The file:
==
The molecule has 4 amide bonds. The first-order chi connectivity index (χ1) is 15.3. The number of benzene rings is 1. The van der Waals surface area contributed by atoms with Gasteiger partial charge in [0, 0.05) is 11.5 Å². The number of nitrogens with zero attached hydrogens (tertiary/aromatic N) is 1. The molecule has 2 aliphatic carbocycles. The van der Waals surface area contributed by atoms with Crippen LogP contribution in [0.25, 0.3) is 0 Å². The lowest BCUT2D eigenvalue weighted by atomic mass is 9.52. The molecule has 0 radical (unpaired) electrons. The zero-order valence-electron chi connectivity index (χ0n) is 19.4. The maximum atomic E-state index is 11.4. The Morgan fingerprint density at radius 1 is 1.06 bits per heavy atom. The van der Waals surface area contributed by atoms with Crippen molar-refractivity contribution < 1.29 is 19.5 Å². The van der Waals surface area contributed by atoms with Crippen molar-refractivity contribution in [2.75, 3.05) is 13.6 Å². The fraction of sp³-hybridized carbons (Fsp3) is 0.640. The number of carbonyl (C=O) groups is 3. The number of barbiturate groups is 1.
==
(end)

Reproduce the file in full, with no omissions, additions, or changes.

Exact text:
The molecule has 4 amide bonds. The first-order chi connectivity index (χ1) is 15.3. The number of benzene rings is 1. The van der Waals surface area contributed by atoms with Gasteiger partial charge in [0, 0.05) is 11.5 Å². The number of nitrogens with zero attached hydrogens (tertiary/aromatic N) is 1. The molecule has 2 aliphatic carbocycles. The van der Waals surface area contributed by atoms with Crippen LogP contribution in [0.25, 0.3) is 0 Å². The lowest BCUT2D eigenvalue weighted by atomic mass is 9.52. The molecule has 0 radical (unpaired) electrons. The zero-order valence-electron chi connectivity index (χ0n) is 19.4. The maximum atomic E-state index is 11.4. The Morgan fingerprint density at radius 1 is 1.06 bits per heavy atom. The van der Waals surface area contributed by atoms with Crippen molar-refractivity contribution < 1.29 is 19.5 Å². The van der Waals surface area contributed by atoms with Crippen molar-refractivity contribution in [2.75, 3.05) is 13.6 Å². The fraction of sp³-hybridized carbons (Fsp3) is 0.640. The number of carbonyl (C=O) groups is 3. The number of barbiturate groups is 1.